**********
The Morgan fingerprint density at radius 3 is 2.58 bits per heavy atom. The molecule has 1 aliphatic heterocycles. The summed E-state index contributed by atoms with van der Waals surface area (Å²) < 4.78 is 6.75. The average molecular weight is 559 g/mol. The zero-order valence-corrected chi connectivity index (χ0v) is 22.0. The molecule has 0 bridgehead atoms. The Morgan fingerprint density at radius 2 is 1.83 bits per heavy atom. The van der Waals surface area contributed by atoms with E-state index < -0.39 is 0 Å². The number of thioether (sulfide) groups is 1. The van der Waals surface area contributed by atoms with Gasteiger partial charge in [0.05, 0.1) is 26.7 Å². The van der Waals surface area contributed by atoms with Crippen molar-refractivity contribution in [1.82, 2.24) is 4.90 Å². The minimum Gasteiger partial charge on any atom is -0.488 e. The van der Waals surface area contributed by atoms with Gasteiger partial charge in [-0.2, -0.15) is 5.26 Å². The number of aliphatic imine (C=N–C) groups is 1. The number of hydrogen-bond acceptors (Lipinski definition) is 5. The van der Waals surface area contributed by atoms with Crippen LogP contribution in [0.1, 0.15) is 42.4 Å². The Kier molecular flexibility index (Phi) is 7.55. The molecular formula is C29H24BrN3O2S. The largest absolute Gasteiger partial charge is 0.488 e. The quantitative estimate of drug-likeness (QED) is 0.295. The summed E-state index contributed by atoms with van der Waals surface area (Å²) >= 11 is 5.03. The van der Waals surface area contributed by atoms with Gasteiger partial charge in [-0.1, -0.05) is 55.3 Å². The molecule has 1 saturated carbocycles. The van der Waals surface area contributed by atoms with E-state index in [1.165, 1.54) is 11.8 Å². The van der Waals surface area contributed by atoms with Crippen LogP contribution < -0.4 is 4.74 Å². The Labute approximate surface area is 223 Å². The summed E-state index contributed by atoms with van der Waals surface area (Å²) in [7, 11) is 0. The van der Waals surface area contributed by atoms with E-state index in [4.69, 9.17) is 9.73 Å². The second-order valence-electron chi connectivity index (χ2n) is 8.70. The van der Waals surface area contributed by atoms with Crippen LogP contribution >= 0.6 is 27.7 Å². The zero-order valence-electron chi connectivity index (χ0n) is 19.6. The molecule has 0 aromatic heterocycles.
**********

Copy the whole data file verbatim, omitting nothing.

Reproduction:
The Morgan fingerprint density at radius 3 is 2.58 bits per heavy atom. The molecule has 1 aliphatic heterocycles. The summed E-state index contributed by atoms with van der Waals surface area (Å²) < 4.78 is 6.75. The average molecular weight is 559 g/mol. The zero-order valence-corrected chi connectivity index (χ0v) is 22.0. The molecule has 0 bridgehead atoms. The Morgan fingerprint density at radius 2 is 1.83 bits per heavy atom. The van der Waals surface area contributed by atoms with E-state index < -0.39 is 0 Å². The number of thioether (sulfide) groups is 1. The van der Waals surface area contributed by atoms with Gasteiger partial charge in [0.05, 0.1) is 26.7 Å². The van der Waals surface area contributed by atoms with Crippen molar-refractivity contribution in [1.82, 2.24) is 4.90 Å². The minimum Gasteiger partial charge on any atom is -0.488 e. The van der Waals surface area contributed by atoms with Gasteiger partial charge in [-0.2, -0.15) is 5.26 Å². The number of aliphatic imine (C=N–C) groups is 1. The number of hydrogen-bond acceptors (Lipinski definition) is 5. The van der Waals surface area contributed by atoms with Crippen LogP contribution in [0.1, 0.15) is 42.4 Å². The Kier molecular flexibility index (Phi) is 7.55. The molecular formula is C29H24BrN3O2S. The largest absolute Gasteiger partial charge is 0.488 e. The quantitative estimate of drug-likeness (QED) is 0.295. The summed E-state index contributed by atoms with van der Waals surface area (Å²) >= 11 is 5.03. The van der Waals surface area contributed by atoms with Gasteiger partial charge in [-0.1, -0.05) is 55.3 Å². The molecule has 1 saturated carbocycles. The van der Waals surface area contributed by atoms with E-state index in [1.165, 1.54) is 11.8 Å². The van der Waals surface area contributed by atoms with Crippen LogP contribution < -0.4 is 4.74 Å². The Labute approximate surface area is 223 Å². The summed E-state index contributed by atoms with van der Waals surface area (Å²) in [7, 11) is 0. The van der Waals surface area contributed by atoms with E-state index in [4.69, 9.17) is 9.73 Å². The second-order valence-electron chi connectivity index (χ2n) is 8.70. The van der Waals surface area contributed by atoms with Crippen LogP contribution >= 0.6 is 27.7 Å². The zero-order valence-electron chi connectivity index (χ0n) is 19.6. The molecule has 0 aromatic heterocycles.